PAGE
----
But away from those widely reported “blue chip” sales, mainstream auction houses and dealers are still trying to recover from the bursting in 2015 of the speculative bubble in young abstract art. A silver monochrome by Jacob Kassay or a “Rain” painting by Lucien Smith might look a lot funkier than English brown furniture, but cooling values for emerging artists have also prompted new sales strategies.
“A new type of collector entered the market who bought to sell. They were treating art like a stock, tracking it by the quarter,” said Joel Mesler, a seasoned midtier New York artist and gallerist, who in May relocated his dealership, Rental Gallery, to East Hampton on Long Island. “Because they got in so quick, they got out as quickly as they got in. It changed the landscape instantly,” Mr. Mesler added. “The smart ones moved up a tier and looked at artists who had careers. The new collector is looking at undervalued names.”
To that effect, Rental has been showing “Color People,” a selling exhibition of works by 13 predominantly African-American painters, curated by the artist Rashid Johnson. With Mark Bradford representing the United States at the Venice Biennale and the major retrospective “Soul of a Nation: Art in the Age of Black Power” on show at Tate Modern in London, African-American art will have had some good exposure in 2017. But works such as the daringly engaged and garish 1992 figurative painting “Last Rights: The Spirits of the Dead Are Watching” by Robert Colescott, who represented the United States at the 1997 Venice Biennale, have proved an eye-opener for collectors. It is priced at $150,000 — less than half the $372,120 that a large Lucien Smith “Rain” canvas, painted with a fire extinguisher, sold for at Sotheby’s in 2014, according to the Artnet database of auction results. Last month, a similar-size “Rain” painting sold at Phillips for $35,732.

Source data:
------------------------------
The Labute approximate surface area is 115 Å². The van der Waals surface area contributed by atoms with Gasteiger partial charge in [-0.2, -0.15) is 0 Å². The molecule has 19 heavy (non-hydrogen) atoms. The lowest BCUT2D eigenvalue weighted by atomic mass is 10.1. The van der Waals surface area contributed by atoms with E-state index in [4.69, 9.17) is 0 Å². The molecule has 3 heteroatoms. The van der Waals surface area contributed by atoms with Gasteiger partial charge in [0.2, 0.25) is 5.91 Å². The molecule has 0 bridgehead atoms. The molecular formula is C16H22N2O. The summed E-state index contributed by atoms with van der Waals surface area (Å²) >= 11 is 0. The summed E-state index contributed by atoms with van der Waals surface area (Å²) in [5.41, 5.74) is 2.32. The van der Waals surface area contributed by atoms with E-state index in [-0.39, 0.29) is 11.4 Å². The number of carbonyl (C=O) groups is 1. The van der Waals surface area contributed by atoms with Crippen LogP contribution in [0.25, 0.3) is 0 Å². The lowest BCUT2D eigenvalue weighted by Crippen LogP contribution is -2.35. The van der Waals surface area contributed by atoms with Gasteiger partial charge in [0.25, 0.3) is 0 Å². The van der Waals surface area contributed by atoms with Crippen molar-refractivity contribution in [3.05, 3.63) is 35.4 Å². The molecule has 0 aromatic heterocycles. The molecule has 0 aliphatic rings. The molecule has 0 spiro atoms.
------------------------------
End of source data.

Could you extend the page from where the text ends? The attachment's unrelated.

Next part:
Collectors’ tastes in art are evolving all the time, and so are the ways of selling it. Christie’s said this week that it remained “deeply committed” to traditional collecting categories. Christie’s South Kensington’s “Interiors” auctions and its quirky “Out of the Ordinary” live auctions of unusual items will transfer to the St. James’s headquarters, as will its “First Open” sales of more affordable contemporary art. At the same time, 250 to 270 jobs in the company will be eliminated by the end of the year.
Guillaume Cerutti, Christie’s chief executive, recently referred to the digital space as being the “Christie’s South Ken of the 21st century.” But in the first half of 2017, at a time of overall growth in auction sales, Christie’s held 35 online-only auctions compared with 118 digital sales the previous year.
Patrick Kennaugh, an art dealer based in London, who was at the final auction at Christie’s South Kensington, said the salesroom’s closing was “ a terrible shame. It’s been my church.” Mr. Kennaugh, 64, remembered buying his first picture there in 1977 for £8, or about $15 at the time. He quickly sold it for £10 at his stall at Portobello Market. Recently, Mr. Kennaugh has been more of a satisfied seller than a buyer at the salesroom.
“I don’t think it’s a wise move. It doesn’t make sense,” he added, referring to the closing.
Time will tell if Mr. Kennaugh had a point.